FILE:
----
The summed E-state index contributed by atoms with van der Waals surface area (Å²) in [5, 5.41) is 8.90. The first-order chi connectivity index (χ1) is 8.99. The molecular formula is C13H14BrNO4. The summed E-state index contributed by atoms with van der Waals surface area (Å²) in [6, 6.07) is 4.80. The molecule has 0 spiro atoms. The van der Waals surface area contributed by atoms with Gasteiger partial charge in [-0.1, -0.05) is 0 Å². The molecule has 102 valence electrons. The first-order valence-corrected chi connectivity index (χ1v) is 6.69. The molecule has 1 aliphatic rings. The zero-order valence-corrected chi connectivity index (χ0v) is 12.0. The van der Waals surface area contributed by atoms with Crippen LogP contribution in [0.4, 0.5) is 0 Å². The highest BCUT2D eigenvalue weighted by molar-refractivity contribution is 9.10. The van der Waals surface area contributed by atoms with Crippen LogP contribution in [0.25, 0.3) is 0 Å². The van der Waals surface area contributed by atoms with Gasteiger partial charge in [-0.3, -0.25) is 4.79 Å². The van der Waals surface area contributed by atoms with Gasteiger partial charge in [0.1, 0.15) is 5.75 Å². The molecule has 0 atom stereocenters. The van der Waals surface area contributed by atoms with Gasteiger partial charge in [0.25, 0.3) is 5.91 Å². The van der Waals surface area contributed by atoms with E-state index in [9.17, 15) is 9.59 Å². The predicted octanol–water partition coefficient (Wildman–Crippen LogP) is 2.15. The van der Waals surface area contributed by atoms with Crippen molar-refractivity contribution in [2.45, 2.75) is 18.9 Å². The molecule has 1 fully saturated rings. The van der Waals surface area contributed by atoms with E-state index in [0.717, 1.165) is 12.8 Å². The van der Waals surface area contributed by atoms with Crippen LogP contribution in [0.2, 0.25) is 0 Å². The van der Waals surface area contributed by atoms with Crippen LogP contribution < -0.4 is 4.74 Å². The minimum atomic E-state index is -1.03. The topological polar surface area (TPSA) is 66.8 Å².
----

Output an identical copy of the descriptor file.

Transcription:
The summed E-state index contributed by atoms with van der Waals surface area (Å²) in [5, 5.41) is 8.90. The first-order chi connectivity index (χ1) is 8.99. The molecular formula is C13H14BrNO4. The summed E-state index contributed by atoms with van der Waals surface area (Å²) in [6, 6.07) is 4.80. The molecule has 0 spiro atoms. The van der Waals surface area contributed by atoms with Gasteiger partial charge in [-0.1, -0.05) is 0 Å². The molecule has 102 valence electrons. The first-order valence-corrected chi connectivity index (χ1v) is 6.69. The molecule has 1 aliphatic rings. The zero-order valence-corrected chi connectivity index (χ0v) is 12.0. The van der Waals surface area contributed by atoms with Crippen LogP contribution in [0.4, 0.5) is 0 Å². The highest BCUT2D eigenvalue weighted by molar-refractivity contribution is 9.10. The van der Waals surface area contributed by atoms with Crippen LogP contribution in [0.25, 0.3) is 0 Å². The van der Waals surface area contributed by atoms with Gasteiger partial charge in [-0.3, -0.25) is 4.79 Å². The van der Waals surface area contributed by atoms with Gasteiger partial charge in [0.1, 0.15) is 5.75 Å². The molecule has 0 atom stereocenters. The van der Waals surface area contributed by atoms with Gasteiger partial charge in [0.25, 0.3) is 5.91 Å². The van der Waals surface area contributed by atoms with E-state index in [9.17, 15) is 9.59 Å². The predicted octanol–water partition coefficient (Wildman–Crippen LogP) is 2.15. The van der Waals surface area contributed by atoms with Crippen molar-refractivity contribution in [2.45, 2.75) is 18.9 Å². The molecule has 1 fully saturated rings. The van der Waals surface area contributed by atoms with E-state index in [0.717, 1.165) is 12.8 Å². The van der Waals surface area contributed by atoms with Crippen LogP contribution in [0.2, 0.25) is 0 Å². The van der Waals surface area contributed by atoms with Crippen LogP contribution < -0.4 is 4.74 Å². The minimum atomic E-state index is -1.03. The topological polar surface area (TPSA) is 66.8 Å².